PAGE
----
Australia double dips on C-130J transport replacement

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According to Shepard's defence insight:

On 1 November, the Australian DoD announced that it had selected a replacement platform for its fleet of a dozen C-130Js. In fact, these aircraft operated since 1999 will be replaced with more of the same.

Although numbers were not mentioned in the announcement, it did say the [RAAF] will be ‘expanding’ its fleet.

Australia’s C-130Js received from 1999-2001 will reach their 30-year life of type in FY2030-31. The name for this RAAF replacement and expansion exercise is Project Air 7404 Phase 1.

The DoD said it had ‘approached a number of aircraft manufacturers and received information on all available medium air mobility options. The relative merits of each aircraft type have been assessed against Australia’s capability requirements.’

Contenders are thought to have included the Airbus A400M, Embraer C-390 and Kawasaki C-2.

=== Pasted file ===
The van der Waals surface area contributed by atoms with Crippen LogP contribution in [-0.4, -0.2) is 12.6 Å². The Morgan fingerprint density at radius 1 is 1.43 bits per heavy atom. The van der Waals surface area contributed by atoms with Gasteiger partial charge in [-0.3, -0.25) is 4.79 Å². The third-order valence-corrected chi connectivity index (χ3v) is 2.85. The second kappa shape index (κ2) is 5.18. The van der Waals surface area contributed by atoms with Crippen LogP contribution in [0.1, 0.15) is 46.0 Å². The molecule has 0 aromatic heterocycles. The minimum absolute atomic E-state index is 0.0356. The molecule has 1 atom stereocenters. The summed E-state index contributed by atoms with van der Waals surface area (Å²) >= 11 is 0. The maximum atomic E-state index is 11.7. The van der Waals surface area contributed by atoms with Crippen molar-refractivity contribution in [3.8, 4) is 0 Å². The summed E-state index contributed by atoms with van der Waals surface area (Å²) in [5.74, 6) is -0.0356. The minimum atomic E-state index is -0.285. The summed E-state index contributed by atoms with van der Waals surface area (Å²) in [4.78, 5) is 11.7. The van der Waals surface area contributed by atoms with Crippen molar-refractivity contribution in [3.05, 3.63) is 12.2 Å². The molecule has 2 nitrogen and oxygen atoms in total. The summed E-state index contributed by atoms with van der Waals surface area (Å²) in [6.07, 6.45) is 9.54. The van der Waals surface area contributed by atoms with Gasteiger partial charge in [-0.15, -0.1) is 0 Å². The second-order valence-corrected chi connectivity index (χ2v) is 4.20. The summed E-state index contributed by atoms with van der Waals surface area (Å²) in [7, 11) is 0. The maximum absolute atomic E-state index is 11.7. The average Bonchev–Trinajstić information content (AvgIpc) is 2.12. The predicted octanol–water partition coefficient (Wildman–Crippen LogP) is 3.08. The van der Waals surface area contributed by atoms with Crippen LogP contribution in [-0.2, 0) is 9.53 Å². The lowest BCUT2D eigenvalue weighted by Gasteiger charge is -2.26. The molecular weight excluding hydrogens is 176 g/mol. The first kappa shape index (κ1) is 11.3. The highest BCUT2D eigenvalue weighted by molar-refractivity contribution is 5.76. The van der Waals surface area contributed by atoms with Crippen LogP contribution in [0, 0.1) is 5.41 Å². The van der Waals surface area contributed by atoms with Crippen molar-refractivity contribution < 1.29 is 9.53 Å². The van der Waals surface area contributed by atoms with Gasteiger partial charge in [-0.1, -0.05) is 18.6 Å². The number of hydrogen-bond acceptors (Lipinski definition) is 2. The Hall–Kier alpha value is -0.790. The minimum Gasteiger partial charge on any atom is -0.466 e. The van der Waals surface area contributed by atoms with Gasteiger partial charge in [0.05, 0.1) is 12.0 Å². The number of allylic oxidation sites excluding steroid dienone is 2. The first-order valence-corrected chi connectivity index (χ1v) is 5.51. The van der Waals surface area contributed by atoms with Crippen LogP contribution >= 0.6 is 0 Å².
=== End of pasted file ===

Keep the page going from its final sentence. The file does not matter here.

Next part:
In seeking a ‘low-risk, certified-in-all-roles, proven, mature and affordable replacement aircraft’, the DoD concluded that new C-130Js represented ‘the only option that meets all of Australia’s capability requirements’.

The project will progress forward for government approval next year. Indeed, Canberra has likely already initiated an FMS approval process with the US.

A decision on the procurement will only occur after the Defence Strategic Review is published early in 2023.

Canberra did not divulge aircraft numbers, but around 24 long-bodied C-130J-30 variants seems probable. Shephard has previously discussed the possibility that KC-130J tanker versions could be among them too.

These new Hercules transports will replace the existing hard-working C-130Js of No 37 Squadron, and quite likely the ten C-27J Spartans of No 35 Squadron. The C-27J has proved to be a troubled procurement, as the fleet struggles with availability and configuration issues.